Wonderful winter misery after returning an absent-minded professor to campus: "I trudged home, an icy interstellar wind at my back..." And on a stroll through a cemetery: "The cold was raw and chafing, there was no sunshine to make the snow pleasant in any way, only a wintry greyness cast over everything, including the sleeping dead."

Mmmmmm. (I do feel like I have to acknowledge the novel's dreadful title -- and I cannot imagine how it was arrived at -- but don't let that put you off. It doesn't do justice to the book.)

Street of Riches by Gabrielle Roy

It wouldn't be right not to include a Manitoban. Winner of the Governor General's Award in 1957, Street of Riches is a very sweet collection of eighteen stories chronicling a young girl's upbringing in Winnipeg's francophone quartier, St. Boniface. In "The Storm," Christine sets off with her cousins from her uncle's farm to go to a gathering of young people a few hours away. They travel in a kind of covered sleigh dubbed "the cabin," with a slot for the reins, the teenagers crowded together under buffalo robes with heated bricks at their feet. But the storm is worse than they imagine, and as the blizzard descends, they get lost. Everything is flat and dark. Twice they come up to large haystacks mistaking them for ominous houses. Several times, they get out of the travelling cabin to try and determine where they are:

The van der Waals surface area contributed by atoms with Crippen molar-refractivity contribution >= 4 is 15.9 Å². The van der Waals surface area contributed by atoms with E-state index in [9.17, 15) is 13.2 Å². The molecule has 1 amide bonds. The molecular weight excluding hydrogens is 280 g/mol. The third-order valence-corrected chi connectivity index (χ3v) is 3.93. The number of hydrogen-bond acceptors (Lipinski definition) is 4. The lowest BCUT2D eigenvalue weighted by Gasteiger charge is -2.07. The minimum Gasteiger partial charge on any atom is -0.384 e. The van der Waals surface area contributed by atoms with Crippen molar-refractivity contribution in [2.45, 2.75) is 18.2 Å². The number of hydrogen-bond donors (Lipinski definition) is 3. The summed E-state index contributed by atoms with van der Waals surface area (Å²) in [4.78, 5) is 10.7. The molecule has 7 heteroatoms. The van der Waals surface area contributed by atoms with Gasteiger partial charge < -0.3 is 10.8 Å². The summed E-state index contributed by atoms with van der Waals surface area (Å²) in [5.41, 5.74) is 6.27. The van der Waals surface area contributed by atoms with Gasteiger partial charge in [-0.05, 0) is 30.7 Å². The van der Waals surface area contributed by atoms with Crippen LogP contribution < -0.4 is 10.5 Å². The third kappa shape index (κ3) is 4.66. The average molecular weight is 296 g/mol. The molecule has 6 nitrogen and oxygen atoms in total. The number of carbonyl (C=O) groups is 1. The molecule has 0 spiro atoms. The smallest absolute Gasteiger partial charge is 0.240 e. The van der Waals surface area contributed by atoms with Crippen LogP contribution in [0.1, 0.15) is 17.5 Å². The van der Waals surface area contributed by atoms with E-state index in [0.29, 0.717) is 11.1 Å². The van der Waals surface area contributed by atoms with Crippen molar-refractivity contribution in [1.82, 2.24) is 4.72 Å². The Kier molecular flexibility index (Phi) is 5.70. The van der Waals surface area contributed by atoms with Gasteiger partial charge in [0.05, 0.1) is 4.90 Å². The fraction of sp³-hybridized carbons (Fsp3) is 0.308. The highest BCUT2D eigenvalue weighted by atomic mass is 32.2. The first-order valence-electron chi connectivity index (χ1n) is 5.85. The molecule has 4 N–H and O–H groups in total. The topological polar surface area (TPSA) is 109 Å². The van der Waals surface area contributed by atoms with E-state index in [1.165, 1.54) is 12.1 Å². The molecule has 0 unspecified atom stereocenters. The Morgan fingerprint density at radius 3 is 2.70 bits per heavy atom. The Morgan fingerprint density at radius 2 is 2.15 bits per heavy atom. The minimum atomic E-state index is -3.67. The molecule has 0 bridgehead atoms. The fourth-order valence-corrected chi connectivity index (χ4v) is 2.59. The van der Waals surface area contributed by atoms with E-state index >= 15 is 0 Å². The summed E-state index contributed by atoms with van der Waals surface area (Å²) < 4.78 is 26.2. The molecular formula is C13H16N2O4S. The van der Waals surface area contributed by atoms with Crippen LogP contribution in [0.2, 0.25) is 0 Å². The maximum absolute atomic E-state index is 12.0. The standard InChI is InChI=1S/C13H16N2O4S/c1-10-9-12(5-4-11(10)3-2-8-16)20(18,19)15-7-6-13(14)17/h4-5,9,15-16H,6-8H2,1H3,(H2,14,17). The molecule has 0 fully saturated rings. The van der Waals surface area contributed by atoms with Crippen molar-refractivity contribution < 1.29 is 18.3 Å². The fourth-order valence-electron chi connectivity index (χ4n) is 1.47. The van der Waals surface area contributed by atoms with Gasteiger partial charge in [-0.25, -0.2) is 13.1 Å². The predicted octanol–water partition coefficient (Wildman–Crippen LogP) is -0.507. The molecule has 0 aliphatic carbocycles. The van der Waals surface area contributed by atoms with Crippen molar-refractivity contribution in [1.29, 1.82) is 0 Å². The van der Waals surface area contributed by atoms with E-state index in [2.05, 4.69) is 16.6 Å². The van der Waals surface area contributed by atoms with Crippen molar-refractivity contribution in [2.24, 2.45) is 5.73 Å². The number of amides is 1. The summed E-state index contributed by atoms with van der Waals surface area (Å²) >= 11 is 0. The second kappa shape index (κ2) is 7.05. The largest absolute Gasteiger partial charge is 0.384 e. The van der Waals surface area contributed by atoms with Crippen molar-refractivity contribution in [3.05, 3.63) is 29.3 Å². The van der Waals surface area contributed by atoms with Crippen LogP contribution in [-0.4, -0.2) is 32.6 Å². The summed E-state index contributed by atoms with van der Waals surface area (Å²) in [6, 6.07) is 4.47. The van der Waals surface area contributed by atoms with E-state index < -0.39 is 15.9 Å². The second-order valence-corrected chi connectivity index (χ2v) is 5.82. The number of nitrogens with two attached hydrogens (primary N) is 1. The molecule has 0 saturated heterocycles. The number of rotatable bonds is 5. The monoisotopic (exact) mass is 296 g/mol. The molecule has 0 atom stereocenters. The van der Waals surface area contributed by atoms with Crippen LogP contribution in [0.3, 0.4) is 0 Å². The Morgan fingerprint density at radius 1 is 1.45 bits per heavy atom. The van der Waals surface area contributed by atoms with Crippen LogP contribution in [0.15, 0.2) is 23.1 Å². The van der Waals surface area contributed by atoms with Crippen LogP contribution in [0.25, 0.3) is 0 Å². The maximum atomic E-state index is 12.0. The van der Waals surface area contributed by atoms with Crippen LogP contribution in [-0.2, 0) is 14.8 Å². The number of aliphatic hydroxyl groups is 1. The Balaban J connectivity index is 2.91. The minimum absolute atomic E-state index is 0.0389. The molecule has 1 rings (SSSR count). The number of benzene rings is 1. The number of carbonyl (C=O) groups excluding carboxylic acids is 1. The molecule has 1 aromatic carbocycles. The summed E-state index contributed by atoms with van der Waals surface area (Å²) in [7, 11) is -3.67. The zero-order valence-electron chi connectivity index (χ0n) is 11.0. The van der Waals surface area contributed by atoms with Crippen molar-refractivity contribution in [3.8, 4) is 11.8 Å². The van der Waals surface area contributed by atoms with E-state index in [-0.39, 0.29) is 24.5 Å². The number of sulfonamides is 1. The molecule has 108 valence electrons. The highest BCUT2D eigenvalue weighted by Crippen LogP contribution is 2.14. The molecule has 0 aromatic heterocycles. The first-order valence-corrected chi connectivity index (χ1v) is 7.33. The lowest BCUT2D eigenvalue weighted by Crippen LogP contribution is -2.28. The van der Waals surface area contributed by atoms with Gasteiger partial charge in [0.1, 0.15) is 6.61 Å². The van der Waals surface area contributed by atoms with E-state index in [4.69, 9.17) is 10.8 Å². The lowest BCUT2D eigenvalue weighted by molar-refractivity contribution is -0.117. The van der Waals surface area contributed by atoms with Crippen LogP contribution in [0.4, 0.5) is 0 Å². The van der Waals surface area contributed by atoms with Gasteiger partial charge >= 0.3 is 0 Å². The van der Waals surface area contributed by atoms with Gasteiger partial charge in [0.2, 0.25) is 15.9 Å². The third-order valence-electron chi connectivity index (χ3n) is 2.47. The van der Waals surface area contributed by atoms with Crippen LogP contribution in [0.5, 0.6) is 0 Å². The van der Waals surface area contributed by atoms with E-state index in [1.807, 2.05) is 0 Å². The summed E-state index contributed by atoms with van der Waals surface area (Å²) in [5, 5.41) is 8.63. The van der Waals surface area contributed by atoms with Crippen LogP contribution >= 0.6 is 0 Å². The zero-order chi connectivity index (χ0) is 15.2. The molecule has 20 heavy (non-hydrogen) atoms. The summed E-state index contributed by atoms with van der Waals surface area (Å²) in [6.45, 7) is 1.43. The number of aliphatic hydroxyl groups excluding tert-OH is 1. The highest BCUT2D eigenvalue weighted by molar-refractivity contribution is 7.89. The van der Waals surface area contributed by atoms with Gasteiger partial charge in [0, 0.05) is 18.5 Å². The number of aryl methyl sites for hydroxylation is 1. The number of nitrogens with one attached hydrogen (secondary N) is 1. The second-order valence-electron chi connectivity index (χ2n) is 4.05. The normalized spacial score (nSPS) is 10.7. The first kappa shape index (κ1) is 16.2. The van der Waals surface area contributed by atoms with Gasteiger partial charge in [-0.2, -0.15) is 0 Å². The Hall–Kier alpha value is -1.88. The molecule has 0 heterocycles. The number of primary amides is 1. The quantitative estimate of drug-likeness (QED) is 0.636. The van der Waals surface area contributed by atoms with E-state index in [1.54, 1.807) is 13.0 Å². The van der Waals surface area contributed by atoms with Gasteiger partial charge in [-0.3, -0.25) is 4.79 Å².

"Nothing belongs more fully to the wind than snow -- so docile, so malleable! And here was the wind holding suspended in the air all that swollen snowy dust. Oh, the fine play of black and white comingled! [...] Whereupon the wind started to weep in so sorrowful, so absurd a fashion that of a sudden I thought of the beautiful Archangel cast into darkness -- for thus had he been called aforetime. And I firmly believed that the wind was Lucifer, to whom, for a winter's night or two, belonged Manitoba!"

A scary story, but all ends happily, and on balance, their enjoyment of the winter ride in the sleigh is what I mostly remember about this story.

Street of Riches is also a New Canadian Library title, and I look forward to seeing it on Roughing it in the Books, an ambitious blog project by two intrepid readers who hope to make it through the whole catalogue. It's No. 56, but Roy's better-known The Tin Flute is No. 5 and next up.